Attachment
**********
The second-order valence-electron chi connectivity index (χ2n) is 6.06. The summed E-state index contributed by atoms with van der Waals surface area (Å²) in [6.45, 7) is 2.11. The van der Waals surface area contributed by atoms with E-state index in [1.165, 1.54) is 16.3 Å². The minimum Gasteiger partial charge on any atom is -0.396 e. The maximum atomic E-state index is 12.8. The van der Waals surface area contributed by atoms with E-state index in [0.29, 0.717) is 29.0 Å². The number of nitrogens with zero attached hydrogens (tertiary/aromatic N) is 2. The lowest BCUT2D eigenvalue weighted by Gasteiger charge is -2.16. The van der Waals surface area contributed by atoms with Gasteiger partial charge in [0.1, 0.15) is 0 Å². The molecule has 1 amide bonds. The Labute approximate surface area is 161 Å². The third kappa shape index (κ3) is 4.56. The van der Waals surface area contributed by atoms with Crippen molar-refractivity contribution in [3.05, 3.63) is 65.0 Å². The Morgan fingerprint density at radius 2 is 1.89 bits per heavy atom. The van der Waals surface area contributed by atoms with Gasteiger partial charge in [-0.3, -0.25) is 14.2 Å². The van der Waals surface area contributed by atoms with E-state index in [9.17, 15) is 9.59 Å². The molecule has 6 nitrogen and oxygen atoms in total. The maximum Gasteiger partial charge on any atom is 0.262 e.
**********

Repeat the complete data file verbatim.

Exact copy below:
The second-order valence-electron chi connectivity index (χ2n) is 6.06. The summed E-state index contributed by atoms with van der Waals surface area (Å²) in [6.45, 7) is 2.11. The van der Waals surface area contributed by atoms with E-state index in [1.165, 1.54) is 16.3 Å². The minimum Gasteiger partial charge on any atom is -0.396 e. The maximum atomic E-state index is 12.8. The van der Waals surface area contributed by atoms with E-state index in [0.29, 0.717) is 29.0 Å². The number of nitrogens with zero attached hydrogens (tertiary/aromatic N) is 2. The lowest BCUT2D eigenvalue weighted by Gasteiger charge is -2.16. The van der Waals surface area contributed by atoms with Gasteiger partial charge in [0.1, 0.15) is 0 Å². The molecule has 1 amide bonds. The Labute approximate surface area is 161 Å². The third kappa shape index (κ3) is 4.56. The van der Waals surface area contributed by atoms with Crippen molar-refractivity contribution in [3.05, 3.63) is 65.0 Å². The Morgan fingerprint density at radius 2 is 1.89 bits per heavy atom. The van der Waals surface area contributed by atoms with Gasteiger partial charge in [-0.3, -0.25) is 14.2 Å². The van der Waals surface area contributed by atoms with E-state index in [9.17, 15) is 9.59 Å². The molecule has 6 nitrogen and oxygen atoms in total. The maximum Gasteiger partial charge on any atom is 0.262 e.